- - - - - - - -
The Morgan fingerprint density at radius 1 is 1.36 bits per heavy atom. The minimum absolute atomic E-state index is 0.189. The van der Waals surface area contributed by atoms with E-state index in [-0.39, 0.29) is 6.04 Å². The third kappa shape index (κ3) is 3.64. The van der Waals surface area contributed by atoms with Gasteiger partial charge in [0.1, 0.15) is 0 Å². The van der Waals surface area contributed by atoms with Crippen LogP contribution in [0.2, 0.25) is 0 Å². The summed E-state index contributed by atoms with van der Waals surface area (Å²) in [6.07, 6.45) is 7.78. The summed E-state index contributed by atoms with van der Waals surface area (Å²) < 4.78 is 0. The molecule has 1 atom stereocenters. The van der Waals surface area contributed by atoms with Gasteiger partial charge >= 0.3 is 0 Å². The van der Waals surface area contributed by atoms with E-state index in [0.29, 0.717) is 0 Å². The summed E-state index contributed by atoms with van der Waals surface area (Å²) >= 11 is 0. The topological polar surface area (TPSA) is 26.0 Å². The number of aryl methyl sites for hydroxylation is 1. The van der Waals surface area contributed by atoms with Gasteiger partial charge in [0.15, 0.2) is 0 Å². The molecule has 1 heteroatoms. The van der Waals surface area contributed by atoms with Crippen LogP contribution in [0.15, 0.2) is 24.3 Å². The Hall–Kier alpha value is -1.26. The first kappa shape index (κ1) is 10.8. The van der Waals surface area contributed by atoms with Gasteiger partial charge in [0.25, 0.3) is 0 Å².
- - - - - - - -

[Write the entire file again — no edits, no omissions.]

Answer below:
The Morgan fingerprint density at radius 1 is 1.36 bits per heavy atom. The minimum absolute atomic E-state index is 0.189. The van der Waals surface area contributed by atoms with E-state index in [-0.39, 0.29) is 6.04 Å². The third kappa shape index (κ3) is 3.64. The van der Waals surface area contributed by atoms with Gasteiger partial charge in [0.1, 0.15) is 0 Å². The van der Waals surface area contributed by atoms with Crippen LogP contribution in [0.2, 0.25) is 0 Å². The summed E-state index contributed by atoms with van der Waals surface area (Å²) in [6.07, 6.45) is 7.78. The summed E-state index contributed by atoms with van der Waals surface area (Å²) < 4.78 is 0. The molecule has 1 atom stereocenters. The van der Waals surface area contributed by atoms with Gasteiger partial charge >= 0.3 is 0 Å². The van der Waals surface area contributed by atoms with E-state index in [0.29, 0.717) is 0 Å². The summed E-state index contributed by atoms with van der Waals surface area (Å²) >= 11 is 0. The topological polar surface area (TPSA) is 26.0 Å². The number of aryl methyl sites for hydroxylation is 1. The van der Waals surface area contributed by atoms with Gasteiger partial charge in [0.15, 0.2) is 0 Å². The molecule has 1 heteroatoms. The van der Waals surface area contributed by atoms with Crippen LogP contribution in [0.15, 0.2) is 24.3 Å². The Hall–Kier alpha value is -1.26. The first kappa shape index (κ1) is 10.8. The van der Waals surface area contributed by atoms with Gasteiger partial charge in [0.25, 0.3) is 0 Å².